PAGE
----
By Eric Blume
It’s difficult to review Song to Song, the latest film from Terrence Malick, because based on the standards of cinema (plot, characters, structure, acting, etc.), it’s a pretty terrible movie. But with this film, Malick continues his journey to discover some sort of new cinematic language and style that has a weird beauty all its own.
The story, such as it is, revolves around three people in the music business (played by Michael Fassbender, Rooney Mara, and Ryan Gosling). They go in and out of relationships with each other and a few other folks (notably Natalie Portman, Cate Blanchett, and Bond girl Berenice Marlohe). Malick gives you no real sense of time, so it’s never 100% clear what happens when exactly. But there are many, many scenes with those five people running their hands over each others’ bodies while voiceover proclaims banalities about sex and connection...
Your tolerance for this approach can probably be judged by your overall feelings about Tree of Life. In that film, Malick combined traditional scenes (kitchen-sink type stuff with Brad Pitt and his boys) with esoteric mediations on the life cycle where we’d see endless images of Jessica Chastain in wheat fields. In Song to Song, Malick eschews all traditional scenes: there’s barely one real, sustained scene in the picture. Instead, he performs an admittedly elegant technique where he uses a combination of sound bridges and jump cuts to touch upon one or two elements of the scene to give you a glimpse of the characters’ relationships. My guess is that he had the actors improvise endlessly, and then in the edit bay he did his infamous slashing to capture just a lingering moment from each. While it’s fun to imagine these huge movie stars seeing this movie for the first time and thinking “damn it, we spent all day doing that scene and now it’s in there for fifteen seconds,” that’s the only joy to be derived from this style. We never get a sense of who the characters are, what their real connection is to each other, etc. There’s no depth, and no shaped drama. While I realize that is the point, you don’t feel anything: Malick has several of cinema’s greatest actors at his disposal, and even they can’t make you care about who they’re playing.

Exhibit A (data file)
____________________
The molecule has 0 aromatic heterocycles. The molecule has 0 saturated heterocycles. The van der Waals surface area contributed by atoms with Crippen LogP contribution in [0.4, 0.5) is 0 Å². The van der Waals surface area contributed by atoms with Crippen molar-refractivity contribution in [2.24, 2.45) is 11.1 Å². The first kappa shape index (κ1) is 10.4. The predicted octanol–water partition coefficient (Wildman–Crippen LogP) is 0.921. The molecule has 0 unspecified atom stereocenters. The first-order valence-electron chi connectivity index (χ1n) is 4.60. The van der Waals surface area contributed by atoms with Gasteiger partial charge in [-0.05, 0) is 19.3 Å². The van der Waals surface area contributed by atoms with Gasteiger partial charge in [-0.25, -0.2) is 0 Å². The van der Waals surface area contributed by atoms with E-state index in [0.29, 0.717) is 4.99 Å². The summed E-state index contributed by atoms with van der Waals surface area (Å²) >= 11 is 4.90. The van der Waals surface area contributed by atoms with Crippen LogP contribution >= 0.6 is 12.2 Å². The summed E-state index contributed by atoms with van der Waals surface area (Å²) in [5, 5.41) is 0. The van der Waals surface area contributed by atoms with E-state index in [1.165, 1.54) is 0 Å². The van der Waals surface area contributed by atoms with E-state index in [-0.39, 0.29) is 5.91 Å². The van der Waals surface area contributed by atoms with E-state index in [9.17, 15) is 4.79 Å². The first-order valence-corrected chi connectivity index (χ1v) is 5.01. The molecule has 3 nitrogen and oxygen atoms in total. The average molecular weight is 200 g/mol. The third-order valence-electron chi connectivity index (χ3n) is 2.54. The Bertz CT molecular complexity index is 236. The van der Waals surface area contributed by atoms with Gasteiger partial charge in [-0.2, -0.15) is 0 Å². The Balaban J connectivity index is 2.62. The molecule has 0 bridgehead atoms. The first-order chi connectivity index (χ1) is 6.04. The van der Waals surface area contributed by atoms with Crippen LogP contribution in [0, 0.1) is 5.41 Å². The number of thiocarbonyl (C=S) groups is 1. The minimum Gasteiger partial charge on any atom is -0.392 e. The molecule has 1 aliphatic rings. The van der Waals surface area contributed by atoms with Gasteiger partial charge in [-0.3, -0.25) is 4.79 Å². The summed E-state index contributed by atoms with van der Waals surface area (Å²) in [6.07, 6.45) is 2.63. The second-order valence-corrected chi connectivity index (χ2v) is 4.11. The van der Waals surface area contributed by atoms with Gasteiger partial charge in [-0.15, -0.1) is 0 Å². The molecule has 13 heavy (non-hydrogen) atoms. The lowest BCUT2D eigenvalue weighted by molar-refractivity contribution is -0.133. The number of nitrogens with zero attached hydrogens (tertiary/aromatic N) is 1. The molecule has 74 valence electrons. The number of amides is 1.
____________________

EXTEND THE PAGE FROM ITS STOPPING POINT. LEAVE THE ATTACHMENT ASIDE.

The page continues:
While Malick’s method feels ponderous and a bit pretentious, it also yields several beautiful images. His collaboration with Emmanuel Lubezki here results in a constantly-roaming camera that picks up lovely small details, and in the few brief scenes in the film, they avoid the standard shot/reverse shot language in a way that keeps the movie fluid and alive. But what they can’t capture is any kind of dreamy tension, like David Lynch delivers when he goes more “experimental”. After about twenty minutes, the monotonous pace becomes insurmountable, and there’s still almost two more hours to go at that point.
The male actors come off stronger than the women. If anything, this film serves as an excellent time capsule for seizing Fassbender and Gosling’s immense charm, charisma, and beauty. They’re at the peak of their powers as movie stars, and they help propel the film and sustain some sense of interest. Mara has estimable skill, but she’s not exactly known for her warmth, and her character remains at a distance. You know the actress is in deep with her character, but she’s unable to translate any tangible sense of her arc to the audience.
The entire way the women are costumed and shot in this movie seems somewhat creepy-old-man-like. Portman is dressed in a series of absurdly tight, low-cut sweaters and booty-hugging jean shorts, and when Mara enters a relationship with Marlohe, the film enters a truly weird, gauzy universe that borders on softcore porn. On some level, Song to Song is about sex (I think), but Malick treats the sex in the film both with kid gloves and a complete lack of eroticism. There’s a lot of touching in the movie that after a while borders on a parody of modern dance…it’s truly bizarre!
Song to Song is a tough movie. You see Malick’s beauty as an artist, and you want to pull for him for trying something new and interesting. But he doesn’t make it easy for you, and it’s difficult to imagine people connecting with the film.